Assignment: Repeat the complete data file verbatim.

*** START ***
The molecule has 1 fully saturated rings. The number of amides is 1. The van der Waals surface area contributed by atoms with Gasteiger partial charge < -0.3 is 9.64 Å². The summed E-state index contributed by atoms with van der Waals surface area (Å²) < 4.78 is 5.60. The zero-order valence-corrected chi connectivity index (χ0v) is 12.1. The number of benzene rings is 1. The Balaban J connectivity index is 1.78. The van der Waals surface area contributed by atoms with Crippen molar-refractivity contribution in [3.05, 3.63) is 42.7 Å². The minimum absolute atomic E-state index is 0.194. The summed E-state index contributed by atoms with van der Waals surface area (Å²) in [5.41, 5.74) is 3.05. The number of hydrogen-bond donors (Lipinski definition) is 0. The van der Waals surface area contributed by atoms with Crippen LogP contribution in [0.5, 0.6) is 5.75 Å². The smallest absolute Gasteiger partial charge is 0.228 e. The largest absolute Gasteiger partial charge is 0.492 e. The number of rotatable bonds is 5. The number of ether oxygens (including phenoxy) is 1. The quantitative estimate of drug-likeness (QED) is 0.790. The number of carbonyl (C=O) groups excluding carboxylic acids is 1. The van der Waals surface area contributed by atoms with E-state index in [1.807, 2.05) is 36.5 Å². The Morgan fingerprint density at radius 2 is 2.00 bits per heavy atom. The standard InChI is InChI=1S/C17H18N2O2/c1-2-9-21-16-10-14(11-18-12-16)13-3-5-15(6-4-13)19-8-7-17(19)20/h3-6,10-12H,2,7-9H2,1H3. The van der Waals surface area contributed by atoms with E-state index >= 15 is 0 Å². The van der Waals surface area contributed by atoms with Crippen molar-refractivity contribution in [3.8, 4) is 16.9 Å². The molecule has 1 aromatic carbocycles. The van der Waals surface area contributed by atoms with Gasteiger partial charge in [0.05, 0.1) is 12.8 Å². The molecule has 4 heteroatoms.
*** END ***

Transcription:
The molecule has 1 fully saturated rings. The number of amides is 1. The van der Waals surface area contributed by atoms with Gasteiger partial charge < -0.3 is 9.64 Å². The summed E-state index contributed by atoms with van der Waals surface area (Å²) < 4.78 is 5.60. The zero-order valence-corrected chi connectivity index (χ0v) is 12.1. The number of benzene rings is 1. The Balaban J connectivity index is 1.78. The van der Waals surface area contributed by atoms with Crippen molar-refractivity contribution in [3.05, 3.63) is 42.7 Å². The minimum absolute atomic E-state index is 0.194. The summed E-state index contributed by atoms with van der Waals surface area (Å²) in [5.41, 5.74) is 3.05. The number of hydrogen-bond donors (Lipinski definition) is 0. The van der Waals surface area contributed by atoms with Crippen LogP contribution in [0.5, 0.6) is 5.75 Å². The smallest absolute Gasteiger partial charge is 0.228 e. The largest absolute Gasteiger partial charge is 0.492 e. The number of rotatable bonds is 5. The number of ether oxygens (including phenoxy) is 1. The quantitative estimate of drug-likeness (QED) is 0.790. The number of carbonyl (C=O) groups excluding carboxylic acids is 1. The van der Waals surface area contributed by atoms with E-state index in [1.807, 2.05) is 36.5 Å². The Morgan fingerprint density at radius 2 is 2.00 bits per heavy atom. The standard InChI is InChI=1S/C17H18N2O2/c1-2-9-21-16-10-14(11-18-12-16)13-3-5-15(6-4-13)19-8-7-17(19)20/h3-6,10-12H,2,7-9H2,1H3. The van der Waals surface area contributed by atoms with E-state index >= 15 is 0 Å². The van der Waals surface area contributed by atoms with Crippen molar-refractivity contribution in [3.8, 4) is 16.9 Å². The molecule has 1 aromatic carbocycles. The van der Waals surface area contributed by atoms with Gasteiger partial charge in [0.05, 0.1) is 12.8 Å². The molecule has 4 heteroatoms.